Combined Nomenclature, AEO, advance binding rulings on tariff classification and rules of origin, appeal against
customs’, etc.);
- fees and charges have to be transparent and made publically available, and should not exceed the cost of
the service provided by the customs authority.
- approval of a regulation on administration of tariff quotas on the import / export of goods and introducing
an information module for administration of tariff quotas in Customs Integrated Informational System "ASYCUDA
WORLD„;
- ensuring functionality of the diagonal cumulation of the PEM Convention.
ESTABLISHMENT, TRADE IN SERVICES
• Objective
This chapter aims to create more opportunities for EU and Moldovan businesses in the services trade and to integrate the Republic of Moldova as
much as possible into the EU services market. Thus, the objective is to go beyond the commitment included in the GATS (General Agreement on
Trade in Services) of WTO.
Key elements and challenges:
- the provisions on establishment apply to the service and non-service sectors alike. These commitments are subject to some
limited restrictions (in the form of a ‘negative list’ of sectors excluded from liberalisation, thus guaranteeing automatic coverage for new
services);
- a standstill clause forbids, the EU and Moldova from adopting new discriminatory regulations as regards the establishment of legal
persons of the other party by comparison with their own legal persons;
- in the sectors where market-access commitments are undertaken, the EU and Moldova are prohibited from limiting: number of
service suppliers, value of service transactions, total number of service operations. This implies amendment to national legislation;
- freedom of movement for business purposes for certain categories of natural persons (key personnel, graduate trainees,
contractual service suppliers and independent professionals – different from WTO) subject to a number of limitations and specific requirements.
It implies amendments to national legislation;
- the list of EU reservations is complicated because it includes both EU-wide and member state-specific reservations,
- also the DCFTA services provisions include a commitment from the Republic of Moldova to align its legislation on financial,
electronic commerce, postal and courier, and international maritime services with current and future EU legislation.
PUBLIC PROCUREMENT
• Objective
Provide mutual access to respective public procurement markets on the basis of the principle of national
treatment at national, regional and local levels for public contracts and concessions in the traditional sectors as
well as in the utilities sector. It covers any state, regional or local authority, including public undertakings in the
field of utilities such as state-owned enterprises and private undertakings operating on the basis of special and
exclusive rights. Defense procurement, however, is not covered by the DCFTA.
Key elements and challenges:
- submitting to the Trade Committee a ‘comprehensive roadmap’ for the implementation of this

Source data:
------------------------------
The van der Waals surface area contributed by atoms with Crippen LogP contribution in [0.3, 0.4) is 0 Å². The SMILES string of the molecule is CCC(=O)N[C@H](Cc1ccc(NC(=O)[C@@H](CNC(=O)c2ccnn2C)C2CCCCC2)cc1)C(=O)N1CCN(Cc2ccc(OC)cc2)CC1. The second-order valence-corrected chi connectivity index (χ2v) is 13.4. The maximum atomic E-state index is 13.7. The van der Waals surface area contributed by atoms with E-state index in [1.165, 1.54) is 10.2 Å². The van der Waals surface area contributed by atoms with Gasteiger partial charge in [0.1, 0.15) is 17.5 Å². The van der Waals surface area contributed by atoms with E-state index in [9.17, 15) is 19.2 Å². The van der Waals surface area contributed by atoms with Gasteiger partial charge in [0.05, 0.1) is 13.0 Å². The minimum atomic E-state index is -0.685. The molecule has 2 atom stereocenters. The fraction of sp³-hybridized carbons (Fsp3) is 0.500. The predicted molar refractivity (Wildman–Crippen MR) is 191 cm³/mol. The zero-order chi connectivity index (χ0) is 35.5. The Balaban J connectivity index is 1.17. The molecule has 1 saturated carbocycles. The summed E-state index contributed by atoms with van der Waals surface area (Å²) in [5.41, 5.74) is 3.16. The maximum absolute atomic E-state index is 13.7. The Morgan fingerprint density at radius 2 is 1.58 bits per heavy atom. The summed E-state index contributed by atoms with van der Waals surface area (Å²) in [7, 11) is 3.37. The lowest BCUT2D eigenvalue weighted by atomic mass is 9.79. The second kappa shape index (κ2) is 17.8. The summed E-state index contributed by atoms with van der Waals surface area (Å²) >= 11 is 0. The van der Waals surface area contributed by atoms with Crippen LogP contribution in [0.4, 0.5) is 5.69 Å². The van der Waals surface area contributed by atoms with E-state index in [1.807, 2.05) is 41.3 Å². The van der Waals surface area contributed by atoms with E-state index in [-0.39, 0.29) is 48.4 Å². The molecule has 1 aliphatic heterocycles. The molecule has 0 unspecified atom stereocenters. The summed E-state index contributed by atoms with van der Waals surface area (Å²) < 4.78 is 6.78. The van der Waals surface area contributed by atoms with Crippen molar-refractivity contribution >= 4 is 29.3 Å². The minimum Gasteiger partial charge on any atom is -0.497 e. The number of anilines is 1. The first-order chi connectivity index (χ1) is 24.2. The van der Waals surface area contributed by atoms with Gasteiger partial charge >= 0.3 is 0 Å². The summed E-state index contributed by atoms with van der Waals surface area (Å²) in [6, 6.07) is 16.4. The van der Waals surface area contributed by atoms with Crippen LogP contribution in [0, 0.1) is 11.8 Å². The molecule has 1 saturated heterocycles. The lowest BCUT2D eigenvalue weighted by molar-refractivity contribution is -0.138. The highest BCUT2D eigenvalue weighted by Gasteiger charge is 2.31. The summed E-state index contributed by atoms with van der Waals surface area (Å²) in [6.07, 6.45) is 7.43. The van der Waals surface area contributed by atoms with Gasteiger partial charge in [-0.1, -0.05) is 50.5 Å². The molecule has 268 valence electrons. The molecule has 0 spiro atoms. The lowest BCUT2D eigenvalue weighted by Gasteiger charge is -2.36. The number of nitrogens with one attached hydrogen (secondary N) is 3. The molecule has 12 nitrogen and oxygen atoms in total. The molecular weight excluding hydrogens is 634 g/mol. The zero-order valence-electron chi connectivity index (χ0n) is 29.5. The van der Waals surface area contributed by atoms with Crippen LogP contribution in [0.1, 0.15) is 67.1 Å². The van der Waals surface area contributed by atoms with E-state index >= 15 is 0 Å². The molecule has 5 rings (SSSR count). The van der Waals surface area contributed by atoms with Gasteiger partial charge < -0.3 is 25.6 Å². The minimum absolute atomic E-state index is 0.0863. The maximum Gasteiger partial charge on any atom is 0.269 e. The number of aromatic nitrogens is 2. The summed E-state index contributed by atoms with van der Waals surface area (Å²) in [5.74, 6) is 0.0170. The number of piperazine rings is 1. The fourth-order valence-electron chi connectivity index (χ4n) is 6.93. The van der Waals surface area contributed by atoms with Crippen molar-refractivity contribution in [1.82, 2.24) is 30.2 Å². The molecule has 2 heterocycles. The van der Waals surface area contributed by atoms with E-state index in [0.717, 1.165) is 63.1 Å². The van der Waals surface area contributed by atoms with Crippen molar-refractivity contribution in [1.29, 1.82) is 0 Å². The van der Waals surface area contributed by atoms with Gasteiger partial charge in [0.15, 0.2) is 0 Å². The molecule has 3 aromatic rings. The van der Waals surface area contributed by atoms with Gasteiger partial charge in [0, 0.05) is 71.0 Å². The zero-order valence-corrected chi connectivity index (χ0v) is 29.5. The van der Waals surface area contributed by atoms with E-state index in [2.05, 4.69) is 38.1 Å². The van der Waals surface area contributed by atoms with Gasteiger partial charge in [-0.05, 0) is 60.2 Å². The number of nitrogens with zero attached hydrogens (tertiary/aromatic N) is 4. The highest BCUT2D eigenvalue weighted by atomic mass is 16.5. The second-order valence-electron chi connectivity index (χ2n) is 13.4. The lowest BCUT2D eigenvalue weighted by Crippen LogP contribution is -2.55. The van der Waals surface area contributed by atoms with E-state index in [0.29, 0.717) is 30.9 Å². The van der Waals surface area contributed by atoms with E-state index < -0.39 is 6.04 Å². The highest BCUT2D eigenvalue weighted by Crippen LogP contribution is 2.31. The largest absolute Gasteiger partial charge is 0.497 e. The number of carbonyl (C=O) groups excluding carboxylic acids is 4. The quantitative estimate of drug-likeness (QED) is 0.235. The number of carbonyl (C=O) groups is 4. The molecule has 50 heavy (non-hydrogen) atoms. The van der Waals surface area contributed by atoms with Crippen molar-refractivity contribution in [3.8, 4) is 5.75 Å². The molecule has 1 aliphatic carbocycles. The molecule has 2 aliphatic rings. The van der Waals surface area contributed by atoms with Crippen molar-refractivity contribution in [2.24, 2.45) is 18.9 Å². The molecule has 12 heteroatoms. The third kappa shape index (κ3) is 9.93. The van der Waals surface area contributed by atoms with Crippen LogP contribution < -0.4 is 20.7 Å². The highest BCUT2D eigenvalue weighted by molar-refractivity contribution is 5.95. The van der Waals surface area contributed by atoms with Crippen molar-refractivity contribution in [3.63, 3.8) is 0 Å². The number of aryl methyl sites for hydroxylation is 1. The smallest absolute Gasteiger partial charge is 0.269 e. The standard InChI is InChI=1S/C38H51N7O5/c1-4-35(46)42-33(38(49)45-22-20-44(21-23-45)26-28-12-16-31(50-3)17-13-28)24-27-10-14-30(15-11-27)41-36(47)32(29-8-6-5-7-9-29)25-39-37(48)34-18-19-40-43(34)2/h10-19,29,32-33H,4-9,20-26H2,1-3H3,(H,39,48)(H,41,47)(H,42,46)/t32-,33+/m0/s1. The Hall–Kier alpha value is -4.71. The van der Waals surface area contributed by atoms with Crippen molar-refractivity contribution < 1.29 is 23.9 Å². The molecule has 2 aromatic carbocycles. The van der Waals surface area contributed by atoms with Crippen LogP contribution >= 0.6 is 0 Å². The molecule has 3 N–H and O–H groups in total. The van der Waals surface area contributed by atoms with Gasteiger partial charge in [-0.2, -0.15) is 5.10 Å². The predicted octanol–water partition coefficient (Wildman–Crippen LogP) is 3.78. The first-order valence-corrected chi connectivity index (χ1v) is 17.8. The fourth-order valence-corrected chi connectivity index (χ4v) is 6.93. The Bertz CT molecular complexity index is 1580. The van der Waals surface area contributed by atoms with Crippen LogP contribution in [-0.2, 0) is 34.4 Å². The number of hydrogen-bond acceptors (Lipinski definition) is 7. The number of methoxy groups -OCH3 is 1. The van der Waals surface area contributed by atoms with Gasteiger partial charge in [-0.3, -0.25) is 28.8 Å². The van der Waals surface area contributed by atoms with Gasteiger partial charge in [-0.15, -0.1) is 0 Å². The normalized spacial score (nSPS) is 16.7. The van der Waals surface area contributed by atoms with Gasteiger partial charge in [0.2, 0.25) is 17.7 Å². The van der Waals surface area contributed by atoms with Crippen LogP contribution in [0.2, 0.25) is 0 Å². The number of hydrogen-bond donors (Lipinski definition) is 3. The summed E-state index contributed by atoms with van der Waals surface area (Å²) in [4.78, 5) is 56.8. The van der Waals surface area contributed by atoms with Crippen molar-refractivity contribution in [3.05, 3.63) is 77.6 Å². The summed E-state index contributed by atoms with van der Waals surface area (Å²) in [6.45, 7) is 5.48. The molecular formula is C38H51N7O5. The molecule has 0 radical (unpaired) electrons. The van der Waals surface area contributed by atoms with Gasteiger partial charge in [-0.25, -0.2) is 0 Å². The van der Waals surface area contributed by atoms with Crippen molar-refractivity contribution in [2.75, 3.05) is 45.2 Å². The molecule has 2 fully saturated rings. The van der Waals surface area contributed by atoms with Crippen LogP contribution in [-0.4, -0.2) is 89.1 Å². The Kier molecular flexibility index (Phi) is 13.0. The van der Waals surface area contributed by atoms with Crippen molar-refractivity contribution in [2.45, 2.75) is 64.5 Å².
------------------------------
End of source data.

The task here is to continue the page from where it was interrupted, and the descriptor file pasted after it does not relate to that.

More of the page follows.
procurement chapter, covering all reforms in terms of legislative approximation and institutional capacity-building;
- adoption of current and future EU public procurement legislation so that Moldovan and EU
suppliers and service providers have equal access to each other’s procurement markets;
- once the process of aligning the legislation is completed, the parties may consider granting each other
access to public tenders below the agreed threshold;
- enforcing the institutional capacity of the authority responsible for procurements, simultaneously
establishing the National Agency for Solving Complaints.
INTELLECTUAL PROPERTY RIGHTS
• Objective
The parties reinforce their engagement to protect intellectual property beyond the WTO Agreement on
Trade-Related Aspects of Intellectual Property Rights (TRIPS) provisions. These concern the extended
protection of different intellectual property rights (i.e. trade marks, patents, design, plant variety) improved
cooperation and stronger (civil) enforcement of IPs, including on the border.
• Key elements and challenges:
- the section on IPRs does not oblige to approximate a selection of the EU’s IPR legislation
annexed to the Agreement.
- however, the main text of the DCFTA is very detailed, and its provisions reflect – or sometimes
copy – several principles and procedures of the EU’s IPR legislation
- commitments go beyond the TRIPS Agreement, but the complementary measures and remedies
in the DCFTA have to be fair and equitable and should not result in additional barriers to trade;
- negotiate anD sign an Agreement on Geographical Indications with EU, incorporated into
DCFTA, also involving regular consultations to update the list of protected Gis;
- enforcement of the legal framework related to IPR, especially on the border.
COMPETITION
• Objective
The parties prohibit and commit to address certain practices and transactions that could distort free
competition and trade, e.g. cartels, abuse of a dominant position and anti-competitive mergers, which
will be subject to effective enforcement action.
• Key elements and challenges:
- maintain effective competition laws and an effectively functioning competition authority,
and to uphold procedural fairness and firms’ rights of defense;
- competition law will apply to state-controlled enterprises;
- necessity to create/enforce institutions for state aid, within 2 years from the date of entry
into force of the Agreement;
- transition period foreseen for alignment of state aid granted previously to entities.
SUSTAINABLE DEVELOPMENT
• Objective
Economic development should take place in respect of environmental, social and labour legislation, in particular